WatchWorld

Watch and Clock Exhibit Comes to the Smithsonian

America’s fascination with time, watches, and clocks is the subject of a new permanent exhibit at the Smithsonian Institution in Washington. Sponsored by Timex, “On Time” will open in the Smithsonian’s National Museum of American History on Nov. 18. The exhibit, which features some 200 U.S.-made watches and clocks from the past two centuries, explores the role of the watch industry throughout American history and the changing ways Americans have measured, used, and thought about time.

Timex and its corporate predecessors played a leading role in developing the American watch and clock industry. Many of their timepieces are featured in the exhibit. Among them are several clocks manufactured by the Waterbury Clock Co., one of several companies in Connecticut that dominated the mass-produced clock market in the late 1800s. Also included are watches by another of Timex’s corporate ancestors, Robt. H. Ingersoll & Co., which helped popularize the wristwatch in America early in this century.

Of the many watch and clock manufacturers of the late 1800s, Timex is not only the sole survivor but also now the largest-selling watch brand in America, according to the company. The brand is sold in some 80,000 retail outlets. “Our greatest accomplishment was inventing an inexpensive watch that really worked, at a time when no such thing existed,” says Suzy Watson, Timex’s director of advertising and public relations. A computer-compatible Timex Data Link watch brings the exhibit up to the present.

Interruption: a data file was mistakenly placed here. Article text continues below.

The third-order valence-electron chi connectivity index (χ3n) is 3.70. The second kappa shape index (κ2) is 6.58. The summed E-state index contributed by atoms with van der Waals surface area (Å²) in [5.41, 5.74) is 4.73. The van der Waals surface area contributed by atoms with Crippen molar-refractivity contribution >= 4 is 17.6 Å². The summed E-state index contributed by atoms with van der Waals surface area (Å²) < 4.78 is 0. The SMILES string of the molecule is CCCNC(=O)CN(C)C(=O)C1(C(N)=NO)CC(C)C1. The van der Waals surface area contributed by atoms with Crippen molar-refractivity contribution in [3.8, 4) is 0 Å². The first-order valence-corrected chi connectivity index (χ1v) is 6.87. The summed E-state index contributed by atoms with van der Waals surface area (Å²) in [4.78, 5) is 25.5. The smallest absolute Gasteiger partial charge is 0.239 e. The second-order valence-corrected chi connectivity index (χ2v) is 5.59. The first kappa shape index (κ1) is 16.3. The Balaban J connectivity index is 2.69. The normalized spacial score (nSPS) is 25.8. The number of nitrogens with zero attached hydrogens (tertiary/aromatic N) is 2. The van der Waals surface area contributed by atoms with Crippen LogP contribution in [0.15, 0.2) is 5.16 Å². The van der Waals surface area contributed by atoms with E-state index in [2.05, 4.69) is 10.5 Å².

Timex has just published a coffee-table book detailing its history, Timex: A Company and its Community, 1854-1998. For information, visit the Timex Web site, www.timex.com.

CFH Closes Its Doors

The CFH Institute in Switzerland, which specialized in watch and jewelry salesmanship and management, has closed after 35 years. The school offered courses in French and English to jewelers and watchmakers from around the world. In recent years, as more watch firms offered similar training, demand for its services dropped while costs rose. In September 1998, it moved from Lausanne to Neuchatel to share the facilities of the Watchmakers of Switzerland Training and Education Program. That cut costs, but not enough to remain viable.